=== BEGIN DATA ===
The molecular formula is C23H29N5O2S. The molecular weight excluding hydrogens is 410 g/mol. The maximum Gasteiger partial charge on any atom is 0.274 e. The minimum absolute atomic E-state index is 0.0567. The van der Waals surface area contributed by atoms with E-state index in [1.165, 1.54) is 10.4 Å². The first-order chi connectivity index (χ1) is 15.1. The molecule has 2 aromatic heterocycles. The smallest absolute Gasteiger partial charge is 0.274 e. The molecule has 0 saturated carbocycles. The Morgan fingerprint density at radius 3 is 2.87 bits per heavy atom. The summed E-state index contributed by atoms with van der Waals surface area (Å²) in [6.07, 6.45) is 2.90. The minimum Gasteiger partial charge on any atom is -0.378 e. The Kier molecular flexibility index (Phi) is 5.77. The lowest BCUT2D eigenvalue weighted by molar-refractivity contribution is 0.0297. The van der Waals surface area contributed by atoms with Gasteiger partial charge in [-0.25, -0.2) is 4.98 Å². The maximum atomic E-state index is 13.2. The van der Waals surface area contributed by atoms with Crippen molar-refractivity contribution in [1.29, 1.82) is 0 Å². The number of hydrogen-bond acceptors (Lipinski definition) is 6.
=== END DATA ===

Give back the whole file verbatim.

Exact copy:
The molecular formula is C23H29N5O2S. The molecular weight excluding hydrogens is 410 g/mol. The maximum Gasteiger partial charge on any atom is 0.274 e. The minimum absolute atomic E-state index is 0.0567. The van der Waals surface area contributed by atoms with E-state index in [1.165, 1.54) is 10.4 Å². The first-order chi connectivity index (χ1) is 15.1. The molecule has 2 aromatic heterocycles. The smallest absolute Gasteiger partial charge is 0.274 e. The molecule has 0 saturated carbocycles. The Morgan fingerprint density at radius 3 is 2.87 bits per heavy atom. The summed E-state index contributed by atoms with van der Waals surface area (Å²) in [6.07, 6.45) is 2.90. The minimum Gasteiger partial charge on any atom is -0.378 e. The Kier molecular flexibility index (Phi) is 5.77. The lowest BCUT2D eigenvalue weighted by molar-refractivity contribution is 0.0297. The van der Waals surface area contributed by atoms with Gasteiger partial charge in [-0.25, -0.2) is 4.98 Å². The maximum atomic E-state index is 13.2. The van der Waals surface area contributed by atoms with Crippen molar-refractivity contribution in [1.29, 1.82) is 0 Å². The number of hydrogen-bond acceptors (Lipinski definition) is 6.